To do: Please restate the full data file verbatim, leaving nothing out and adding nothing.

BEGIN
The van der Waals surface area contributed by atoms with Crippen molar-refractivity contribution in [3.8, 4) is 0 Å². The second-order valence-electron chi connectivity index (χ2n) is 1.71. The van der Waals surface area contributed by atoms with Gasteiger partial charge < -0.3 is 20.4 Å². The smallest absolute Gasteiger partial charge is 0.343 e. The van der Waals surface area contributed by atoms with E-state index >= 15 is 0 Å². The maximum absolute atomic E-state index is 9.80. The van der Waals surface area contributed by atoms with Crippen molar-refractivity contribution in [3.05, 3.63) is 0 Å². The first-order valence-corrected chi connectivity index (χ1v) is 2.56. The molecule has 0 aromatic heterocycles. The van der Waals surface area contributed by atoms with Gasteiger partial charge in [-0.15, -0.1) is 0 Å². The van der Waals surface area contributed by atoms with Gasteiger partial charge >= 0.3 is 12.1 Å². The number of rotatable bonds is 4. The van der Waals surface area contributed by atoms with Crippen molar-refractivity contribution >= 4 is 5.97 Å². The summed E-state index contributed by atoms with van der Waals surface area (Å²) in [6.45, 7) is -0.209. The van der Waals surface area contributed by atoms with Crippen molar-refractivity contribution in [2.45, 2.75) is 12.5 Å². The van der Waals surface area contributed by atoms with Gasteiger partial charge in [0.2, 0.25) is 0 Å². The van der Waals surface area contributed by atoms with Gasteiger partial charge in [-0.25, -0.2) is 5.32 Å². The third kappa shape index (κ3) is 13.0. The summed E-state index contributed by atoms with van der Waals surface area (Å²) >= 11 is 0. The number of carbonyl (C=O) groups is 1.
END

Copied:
The van der Waals surface area contributed by atoms with Crippen molar-refractivity contribution in [3.8, 4) is 0 Å². The second-order valence-electron chi connectivity index (χ2n) is 1.71. The van der Waals surface area contributed by atoms with Gasteiger partial charge < -0.3 is 20.4 Å². The smallest absolute Gasteiger partial charge is 0.343 e. The van der Waals surface area contributed by atoms with E-state index >= 15 is 0 Å². The maximum absolute atomic E-state index is 9.80. The van der Waals surface area contributed by atoms with Crippen molar-refractivity contribution in [3.05, 3.63) is 0 Å². The first-order valence-corrected chi connectivity index (χ1v) is 2.56. The molecule has 0 aromatic heterocycles. The van der Waals surface area contributed by atoms with Gasteiger partial charge in [-0.15, -0.1) is 0 Å². The van der Waals surface area contributed by atoms with Gasteiger partial charge >= 0.3 is 12.1 Å². The number of rotatable bonds is 4. The van der Waals surface area contributed by atoms with Crippen molar-refractivity contribution >= 4 is 5.97 Å². The summed E-state index contributed by atoms with van der Waals surface area (Å²) in [6.45, 7) is -0.209. The van der Waals surface area contributed by atoms with Crippen molar-refractivity contribution in [2.45, 2.75) is 12.5 Å². The van der Waals surface area contributed by atoms with Gasteiger partial charge in [0.2, 0.25) is 0 Å². The van der Waals surface area contributed by atoms with Gasteiger partial charge in [-0.25, -0.2) is 5.32 Å². The third kappa shape index (κ3) is 13.0. The summed E-state index contributed by atoms with van der Waals surface area (Å²) >= 11 is 0. The number of carbonyl (C=O) groups is 1.